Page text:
Local Musicians Share Memories of Respectable Street Cafe on the Club's 25th Anniversary

The Swans at Respectable Street Cafe
The Swans at Respectable Street Cafe
Ian Witlen

In the cutthroat nightlife world, it's a big huge deal when a venue survives two or three years, let alone 25. West Palm Beach's alternative rock club Respectable Street Café managed to endure just that many as of this Saturday. It's comparable only to the legendary heights of clubs like D.C's 9:30 Club and San Francisco's the Fillmore. To put things in perspective, Respectable Street is the longest running live music and dance club in the Southeastern United States.

Thus, it's fitting that Respectable Street is celebrated in style. The entire 500 block of Clematis Street will be blocked off to ring in their silver anniversary. This quarter century generated tons of memories for us locals. We caught up with members of bands performing bands at Respectable Street's block party this weekend to get them all nostalgic. Here are some top-shelf unforgettable moments spent at this venerable West Palm Beach institution.

Lead singer for booming West Palm Beach three-piece Lavola, Julia Cires:
"I had moved back from Tallahassee a few years back and went to the anniversary party to check out the music scene. In just one night, I witnessed skinheads moshing to an Animal Tropical set, the spectacle that is Viva La Vox ("whoa, zombie pirates!"), and State Of cover the Peanuts theme song. All I can really ask for in a night. "

Steve Abbott, lead singer of the swanking, ska-enamored Hard Richards:
"I saw some of the wildest shows of my life at Respectables. They include the Slackers, any of the Authority Zero shows, and Agent Orange. It is also the only club where I have lost my wedding ring on two different occasions in the pit (after playing, I always go out and dance for the other bands). Each time it was found!"


Jimmy Brogan, the hard rocking singer for The Wrong:
"Last year, we were asked to open for Faster Pussycat. I was particularly excited, being that I was a huge fan of theirs growing up. We weren't really sure how crowded it was going to be since they had been out of the spotlight for a while, but by the time we hit the stage, the club was packed and electric. It was one of those crowds you dream of. Everyone was ready to have a good time and were excited to hear some dirty rock 'n' roll. And we gave it to them. They clapped with us during parts, sang along to the couple of covers we do, danced, cheered and screamed."

The unclassifiable, ever-quirky Luna Rex frontman Jon Glassman:
"Hmmm. I'll have to think about that one. I've got a ton of memories, if I can see past the drunken fog. I do remember the first time I walked into Respectables, it was around 2003, before I had become a musician. I recall the amazing vibe of the place and how enthralled I was over the fact that the band was playing all original music and seemed to be loving what they were doing. I don't remember the band, but I recall feeling like I was in a movie, and feeling very inspired by the entire scene."

Illia Tulloch, who will be pounding the skins for three (yes three!,) bands at the anniversary party, Fevers, Ordinary Boys, and Leading the Heroes:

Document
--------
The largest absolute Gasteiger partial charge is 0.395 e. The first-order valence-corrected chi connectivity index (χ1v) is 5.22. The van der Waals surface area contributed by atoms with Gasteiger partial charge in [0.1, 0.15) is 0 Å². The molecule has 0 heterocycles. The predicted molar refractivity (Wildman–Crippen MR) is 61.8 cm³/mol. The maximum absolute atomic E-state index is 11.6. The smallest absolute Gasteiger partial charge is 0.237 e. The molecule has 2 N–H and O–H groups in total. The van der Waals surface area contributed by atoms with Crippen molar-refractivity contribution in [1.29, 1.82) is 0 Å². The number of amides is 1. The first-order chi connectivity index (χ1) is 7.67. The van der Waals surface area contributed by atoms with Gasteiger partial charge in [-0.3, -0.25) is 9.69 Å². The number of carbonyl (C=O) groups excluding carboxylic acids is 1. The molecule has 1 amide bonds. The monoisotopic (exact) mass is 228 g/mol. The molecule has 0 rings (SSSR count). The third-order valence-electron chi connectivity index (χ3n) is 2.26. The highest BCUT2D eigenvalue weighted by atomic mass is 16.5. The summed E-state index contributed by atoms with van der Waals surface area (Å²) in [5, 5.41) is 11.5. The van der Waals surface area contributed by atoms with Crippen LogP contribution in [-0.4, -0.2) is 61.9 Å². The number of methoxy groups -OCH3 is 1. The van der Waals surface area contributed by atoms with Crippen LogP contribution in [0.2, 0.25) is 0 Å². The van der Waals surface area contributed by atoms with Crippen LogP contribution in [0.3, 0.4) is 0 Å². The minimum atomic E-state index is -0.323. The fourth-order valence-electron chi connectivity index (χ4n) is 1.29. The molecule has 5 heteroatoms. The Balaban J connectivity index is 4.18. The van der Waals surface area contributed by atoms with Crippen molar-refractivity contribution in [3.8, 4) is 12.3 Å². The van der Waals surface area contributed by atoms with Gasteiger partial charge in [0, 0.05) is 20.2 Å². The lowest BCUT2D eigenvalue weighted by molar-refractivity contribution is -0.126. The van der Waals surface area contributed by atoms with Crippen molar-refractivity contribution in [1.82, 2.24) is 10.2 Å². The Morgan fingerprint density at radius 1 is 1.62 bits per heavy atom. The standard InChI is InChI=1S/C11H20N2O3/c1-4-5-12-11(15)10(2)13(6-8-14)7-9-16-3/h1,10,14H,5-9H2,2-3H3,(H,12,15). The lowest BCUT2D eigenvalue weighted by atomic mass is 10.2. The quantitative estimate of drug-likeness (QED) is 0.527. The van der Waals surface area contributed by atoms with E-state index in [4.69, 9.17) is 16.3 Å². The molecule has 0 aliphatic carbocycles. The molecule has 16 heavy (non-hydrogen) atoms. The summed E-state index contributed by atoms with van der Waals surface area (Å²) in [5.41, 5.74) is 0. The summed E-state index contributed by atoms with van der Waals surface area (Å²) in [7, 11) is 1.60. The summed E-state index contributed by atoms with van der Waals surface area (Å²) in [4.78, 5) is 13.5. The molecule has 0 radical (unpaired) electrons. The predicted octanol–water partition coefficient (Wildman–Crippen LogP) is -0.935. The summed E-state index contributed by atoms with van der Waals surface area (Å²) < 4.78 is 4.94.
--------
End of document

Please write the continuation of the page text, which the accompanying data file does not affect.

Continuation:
"That stage at Respectable Street is kind of like a home away from home for me. I've been lucky enough to play it many times and this year Ordinary Boys plans to really step up our game. We were also fortunate enough to play last year's anniversary party on the outside stage. I remember looking out from behind my drum kit to see people making out. If couples are making out during your set then you know you're doing your job as a musician and The Smiths do have a way of pulling that emotion out of lovers."


Guitarist and vocalist for indie rock purveyors Raggy Monster, Billy Schmidt:
"The first Flaunt night my band played. It was the first time we ever played to a decent sized crowd that was dancing and singing along to our songs. Anyone who has experienced this feeling knows it's the best feeling in the entire world."

Lindsey Sayre, lead gal for Dixie-loving Lake Worth Americana band The Darling
"I've been going [to Respectable Street Cafe] for so long that there is like a RSC mush of memories in one lil' pocket in my brain! Switchblade Symphony was the first show, and first time I was there. I was barely 17 and had somehow managed to weasel my way in, and I remember feeling like a total bad-ass, and totally freaked out being in a club... Especially RSC. But I guess I was hooked, because fast forward then 15 years, and I'm still going there (eek, I just really aged myself haha!)."

Scuzz-pedlars the Band in Heaven formidable frontman Ates Isildak chimed in:
"My favorite Respectable Street experience was two years ago at Moonfest, the one with A Place to Bury Strangers headlining, it was the first time we played on the main stage. As soon as we were done, we rushed over to Respects to watch Weird Wives play. Someone told me Nick Klein (Weird Wives front man and New Times contributor) was on acid, and he was antagonizing the crowd. The band was messing up the stage and Respecs' manager Allan Bowron looked as mad as I'd ever seen him. And then we watched Surfer Blood play and somehow ended up at this rich guy's house downtown where no one did drugs because this girl spilled champagne on "$400 worth of coke..." I did get to make out for a while with a girl I've liked since high school, which was a plus."

Respectable Street 25th Anniversary  Party with Misfits and 24 other bands, Saturday August 25. Free to the public. Festivities start at 8:00 p.m. until 4:00 a.m. For more information visit

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Respectable Street

518 Clematis St.
West Palm Beach, FL 33401


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